These Pom-Pom Animals Are Our New Craft Obsession for Fall
"Heartwarming. Happy. Adorable." Three words that come to the mind for Japanese maker Tsubasa Kuroda, or trikotri as she goes by online, in thinking about her specialty craft: pom-pom animals. Take a peek at her Instagram, and you'll see the collection of her charming critters-plump little parakeets, fluffy hedgehogs and house cats, and smiley Shiba Inus. And whether they're bundled in a basket or artfully pinned to a sweater lapel, the appeal of those furry faces is irresistible. What's more, they're soft-to-the-touch and meticulously detailed with eyes, nose, and needle-felted ears—making each one wearable as a brooch, too.
In the past five years, she's created hundreds of them. Too many to count, as she tells us. Over 40 varieties are highlighted in her debut book, Pom Pom Animals: 45 Easy and Adorable Projects Made From Wool ($12.89, amazon.com).
"I started creating pom-pom works as samples for workshops and shelf decorations when I worked for a hobby shop," she says. "I was more into it as I thought about how to better wrap the yarn or introduce the techniques from needle-felting." Then, she crafted a miniature menagerie-animals such as squirrels, rabbits, and owls, all while honing her craft.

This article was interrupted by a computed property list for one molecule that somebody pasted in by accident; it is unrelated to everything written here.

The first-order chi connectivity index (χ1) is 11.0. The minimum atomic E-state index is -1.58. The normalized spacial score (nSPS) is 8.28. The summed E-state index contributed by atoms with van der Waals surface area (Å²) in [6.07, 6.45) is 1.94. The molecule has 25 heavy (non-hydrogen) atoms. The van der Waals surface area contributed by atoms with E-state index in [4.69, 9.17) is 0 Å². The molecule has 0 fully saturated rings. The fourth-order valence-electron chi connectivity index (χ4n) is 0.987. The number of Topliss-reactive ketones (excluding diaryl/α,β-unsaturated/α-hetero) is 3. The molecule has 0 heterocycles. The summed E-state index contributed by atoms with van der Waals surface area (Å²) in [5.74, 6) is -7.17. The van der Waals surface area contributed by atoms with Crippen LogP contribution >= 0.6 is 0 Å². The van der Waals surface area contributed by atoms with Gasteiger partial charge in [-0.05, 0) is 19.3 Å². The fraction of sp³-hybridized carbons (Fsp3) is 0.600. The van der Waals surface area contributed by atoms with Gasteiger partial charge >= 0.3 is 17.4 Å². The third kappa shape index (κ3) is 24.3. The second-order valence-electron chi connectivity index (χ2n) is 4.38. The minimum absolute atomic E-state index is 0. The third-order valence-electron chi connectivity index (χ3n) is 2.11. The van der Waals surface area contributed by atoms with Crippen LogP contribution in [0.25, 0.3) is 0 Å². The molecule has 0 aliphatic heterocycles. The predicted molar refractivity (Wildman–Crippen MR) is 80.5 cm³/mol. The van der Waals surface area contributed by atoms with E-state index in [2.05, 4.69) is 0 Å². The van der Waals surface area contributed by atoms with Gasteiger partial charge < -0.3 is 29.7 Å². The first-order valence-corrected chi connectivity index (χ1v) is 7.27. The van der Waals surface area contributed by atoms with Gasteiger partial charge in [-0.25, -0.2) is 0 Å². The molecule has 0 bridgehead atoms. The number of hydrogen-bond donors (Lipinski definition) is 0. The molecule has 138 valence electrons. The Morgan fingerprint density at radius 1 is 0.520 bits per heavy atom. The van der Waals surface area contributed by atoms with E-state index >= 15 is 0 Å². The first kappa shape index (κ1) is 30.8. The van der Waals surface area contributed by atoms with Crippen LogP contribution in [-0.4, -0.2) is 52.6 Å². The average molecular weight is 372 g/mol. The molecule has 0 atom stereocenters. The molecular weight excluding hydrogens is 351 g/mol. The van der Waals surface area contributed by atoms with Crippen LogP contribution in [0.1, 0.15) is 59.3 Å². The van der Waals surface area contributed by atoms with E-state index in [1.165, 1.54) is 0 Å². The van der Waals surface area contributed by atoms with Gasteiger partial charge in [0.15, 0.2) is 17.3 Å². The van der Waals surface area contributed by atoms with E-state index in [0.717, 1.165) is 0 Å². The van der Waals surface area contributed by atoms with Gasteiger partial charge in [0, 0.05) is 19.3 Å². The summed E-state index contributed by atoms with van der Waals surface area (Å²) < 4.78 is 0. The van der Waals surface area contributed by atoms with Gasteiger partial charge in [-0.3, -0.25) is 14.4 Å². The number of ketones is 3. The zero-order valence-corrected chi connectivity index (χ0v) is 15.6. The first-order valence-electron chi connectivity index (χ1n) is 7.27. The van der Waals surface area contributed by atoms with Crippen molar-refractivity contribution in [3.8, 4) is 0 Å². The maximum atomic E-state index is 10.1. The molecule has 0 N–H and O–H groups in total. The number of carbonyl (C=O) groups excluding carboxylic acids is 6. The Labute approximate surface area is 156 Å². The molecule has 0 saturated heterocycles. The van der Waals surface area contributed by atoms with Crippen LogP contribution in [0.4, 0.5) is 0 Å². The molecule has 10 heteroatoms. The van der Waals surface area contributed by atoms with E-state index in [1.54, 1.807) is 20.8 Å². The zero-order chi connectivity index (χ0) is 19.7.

Having the right tools on hand certainly helps. Her go-to? "I use super pom-pom makers from Clover ($10.61, amazon.com)," she says. They come in a range of sizes, but all work the same: A maker tool unfolds into two arms, both of which are fully wrapped in a length of yarn to the ends, then closed, and snipped with scissors to create the fluffy fullness of a single pom-pom. "You need to cut the thickly-wrapped yarn," she explains. "I stick to Cutwork Scissors 115 also by Clover ($34.54, amazon.com)." Another length of yarn is then wrapped around the circumference of the tool several times and tied together with a secure knot. Open the tool, and you have a fully formed pom-pom ready for decorating.
With a snip here and a trim there, they come to life—chubby cheeks for hamsters and elongated snouts for dogs. Kuroda says a felting needle and mat helps to craft the smaller details like rabbit ears and bird beaks. And even smaller features—like eyes and noses—are formed from toy parts that are sold at art-supply stores.
As for picking out her favorite pom-pom animal? It's easier said than done: "Chipmunk, sparrow, rabbit, owl... I have my own attachment to each of the animals in this book." But if you're asking us? Definitely the red panda.